Sennheiser has just revealed a new set of headphones with an accompanying headphone amp, that much in its self may not sound all that surprising, this is the kind of thing Sennheiser does regularly. What’s so shocking about this new piece of tech is that it’ll set you back a wallet murdering $55,000! I guess it would go nicely with the ultra-high-end Sony 4K projector that launched recently. That’s crazy amounts of money for headphones, I know, but the world of audiophile hardware has always been a passion of mine, even if I am only involved to the point of people who love a good Ferrari, but can only afford a VW Golf.
So what do you get for your $55k? The headphones are the latest update of their famous Orpheus headphones, which combine electrostatic headphones with a valve pre-amp, all set into a lump of gorgeous solid marble. Even crazier than the price, the range of the response is 8Hz to 100KHz, which is significantly more than the human ear cares to listen into, but at least you know that it covers all the important (actually audible) ranges.
The original Orpheus HE90 were Sennheiser’s efforts to create “the best headphones ever made” and if the price of $12-16k was anything to go by, they must think they’ve actually done just that. The HE90 are bigger, better and far more expensive. Pushing the limits of audio technology to the very limits, as they have a sound pressure level of 100-decibel with a harmonic distortion of just 0.01%, making them one of the cleanest sounding audio products ever.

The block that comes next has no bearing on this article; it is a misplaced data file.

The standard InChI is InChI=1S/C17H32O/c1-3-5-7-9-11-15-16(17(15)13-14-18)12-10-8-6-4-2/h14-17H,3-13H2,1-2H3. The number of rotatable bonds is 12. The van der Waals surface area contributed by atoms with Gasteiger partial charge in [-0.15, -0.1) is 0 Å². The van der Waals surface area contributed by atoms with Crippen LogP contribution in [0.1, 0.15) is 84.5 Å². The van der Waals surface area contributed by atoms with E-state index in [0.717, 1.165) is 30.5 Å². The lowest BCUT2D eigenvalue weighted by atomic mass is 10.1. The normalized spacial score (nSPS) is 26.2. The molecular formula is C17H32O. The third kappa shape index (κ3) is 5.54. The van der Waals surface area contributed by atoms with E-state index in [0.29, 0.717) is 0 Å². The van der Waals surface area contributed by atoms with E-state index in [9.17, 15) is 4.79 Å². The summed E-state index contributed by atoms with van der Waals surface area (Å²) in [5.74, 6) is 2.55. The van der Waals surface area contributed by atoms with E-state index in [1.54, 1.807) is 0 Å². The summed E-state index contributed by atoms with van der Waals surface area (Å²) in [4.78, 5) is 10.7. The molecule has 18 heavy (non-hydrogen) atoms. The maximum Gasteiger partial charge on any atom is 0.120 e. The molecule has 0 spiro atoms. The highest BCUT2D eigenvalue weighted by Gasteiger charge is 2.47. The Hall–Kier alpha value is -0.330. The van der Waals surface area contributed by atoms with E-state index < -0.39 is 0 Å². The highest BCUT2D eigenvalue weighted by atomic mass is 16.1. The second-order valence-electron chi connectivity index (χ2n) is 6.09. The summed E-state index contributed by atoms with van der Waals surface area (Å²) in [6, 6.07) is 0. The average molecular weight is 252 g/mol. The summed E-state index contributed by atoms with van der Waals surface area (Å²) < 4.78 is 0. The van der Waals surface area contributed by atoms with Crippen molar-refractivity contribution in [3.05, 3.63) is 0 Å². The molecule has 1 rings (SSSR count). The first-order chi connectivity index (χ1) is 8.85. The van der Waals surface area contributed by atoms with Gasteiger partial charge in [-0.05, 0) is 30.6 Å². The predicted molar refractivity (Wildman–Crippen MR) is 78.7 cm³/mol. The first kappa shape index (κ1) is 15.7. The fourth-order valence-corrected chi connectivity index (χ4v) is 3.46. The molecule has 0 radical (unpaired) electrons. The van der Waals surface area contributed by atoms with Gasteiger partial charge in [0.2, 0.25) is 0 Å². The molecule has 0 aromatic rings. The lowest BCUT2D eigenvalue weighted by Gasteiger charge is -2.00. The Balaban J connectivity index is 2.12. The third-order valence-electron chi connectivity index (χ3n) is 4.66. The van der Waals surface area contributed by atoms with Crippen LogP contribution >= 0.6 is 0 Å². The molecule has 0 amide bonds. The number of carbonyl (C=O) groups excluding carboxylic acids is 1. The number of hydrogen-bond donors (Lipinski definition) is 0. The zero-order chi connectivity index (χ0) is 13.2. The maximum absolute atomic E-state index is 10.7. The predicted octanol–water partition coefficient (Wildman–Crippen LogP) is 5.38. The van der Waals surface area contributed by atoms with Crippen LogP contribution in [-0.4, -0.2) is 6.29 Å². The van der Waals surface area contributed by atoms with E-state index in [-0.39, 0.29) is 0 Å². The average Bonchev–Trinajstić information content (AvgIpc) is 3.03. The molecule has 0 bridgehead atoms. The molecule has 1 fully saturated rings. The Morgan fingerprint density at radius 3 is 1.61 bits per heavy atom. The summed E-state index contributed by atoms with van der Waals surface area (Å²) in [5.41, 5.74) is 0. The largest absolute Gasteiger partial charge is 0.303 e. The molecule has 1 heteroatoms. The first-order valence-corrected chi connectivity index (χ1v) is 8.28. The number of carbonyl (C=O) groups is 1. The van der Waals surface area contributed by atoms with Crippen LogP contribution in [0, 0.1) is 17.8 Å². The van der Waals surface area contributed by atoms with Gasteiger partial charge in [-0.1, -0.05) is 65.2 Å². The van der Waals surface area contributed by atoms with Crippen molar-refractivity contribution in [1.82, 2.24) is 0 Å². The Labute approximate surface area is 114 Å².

“Electrostatic headphones work by placing a static electric charge on an extremely thin film that floats between two metal plates. The voltage of an audio signal passing through the plates causes the lightweight film to oscillate and produce sound. Because the film is so light and there’s no physical contact required to get it to move, it doesn’t have its own resonances or damping issues. Thus, the device produces extremely clear sound.” said Arstechnica
Beside the Electrostatic design, you’ll find a platinum-coated diaphragm with gold electrodes, as well as a rack of solid-state valves, with MOSTFET transistors in the AMP. If anyone would like to buy one or both of my Kidneys, or at the very least, let me borrow a set of these headphones for a few weeks, I’d be very grateful.
— Sennheiser UK (@Sennheiser_UK) November 3, 2015
Would you spend this kind of money on headphones and amps? If not, what is the most you would pay?